Several students have asked me whether they should seriously consider attending a community college, and not just use 2-year colleges as “safety” schools.
For many seniors, the answer is “yes.” Who should take a close look at community colleges? It’s a long list, and includes good students, mediocre students, students who are uncertain about their interests and unclear about a major, students who can’t afford 4 years of private college expense, students who want to explore an area of interest before committing to it, and those who want a quality education at an affordable cost.
Some of the advantages of attending community college are: the opportunity to improve your transcript; lower cost combined with financial aid availability; associate degree STEM (science, technology, engineering and math) programs whose graduates are in demand in the job market; transfer agreements that permit qualified graduating students entry into 4-year colleges with junior status and other benefits such as tuition discounts.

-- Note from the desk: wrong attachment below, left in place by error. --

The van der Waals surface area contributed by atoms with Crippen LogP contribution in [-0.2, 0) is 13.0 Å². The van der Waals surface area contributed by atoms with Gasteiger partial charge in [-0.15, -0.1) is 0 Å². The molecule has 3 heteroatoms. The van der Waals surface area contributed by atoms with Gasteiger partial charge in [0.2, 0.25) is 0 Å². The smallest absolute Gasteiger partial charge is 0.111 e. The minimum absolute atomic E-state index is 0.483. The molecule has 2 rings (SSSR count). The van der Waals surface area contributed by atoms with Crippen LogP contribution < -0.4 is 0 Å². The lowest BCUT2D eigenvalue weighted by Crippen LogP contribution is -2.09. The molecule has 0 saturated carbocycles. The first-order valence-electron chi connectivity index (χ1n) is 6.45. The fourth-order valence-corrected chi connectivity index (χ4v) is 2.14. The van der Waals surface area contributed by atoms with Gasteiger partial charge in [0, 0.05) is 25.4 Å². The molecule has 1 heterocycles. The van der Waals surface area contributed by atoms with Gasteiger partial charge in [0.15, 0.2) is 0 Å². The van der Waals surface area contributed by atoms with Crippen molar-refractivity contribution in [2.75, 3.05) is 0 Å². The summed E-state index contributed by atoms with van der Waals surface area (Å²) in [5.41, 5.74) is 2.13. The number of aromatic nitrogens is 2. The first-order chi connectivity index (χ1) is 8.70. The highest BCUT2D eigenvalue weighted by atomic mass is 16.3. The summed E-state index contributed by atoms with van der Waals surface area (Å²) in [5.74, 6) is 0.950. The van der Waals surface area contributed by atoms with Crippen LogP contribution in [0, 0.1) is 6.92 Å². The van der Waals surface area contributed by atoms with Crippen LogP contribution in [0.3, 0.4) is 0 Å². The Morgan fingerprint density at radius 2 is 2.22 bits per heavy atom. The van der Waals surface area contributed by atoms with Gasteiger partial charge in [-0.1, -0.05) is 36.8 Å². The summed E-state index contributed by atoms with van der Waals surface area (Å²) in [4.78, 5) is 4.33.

The takeaway? Take some time to explore the possibility that community colleges might provide you with options you hadn’t considered. Read their catalogs to see if they have degree or certificate programs that would benefit you. And, while you’re in high school, look for community college courses that you might be able to take during the summer or on winter break.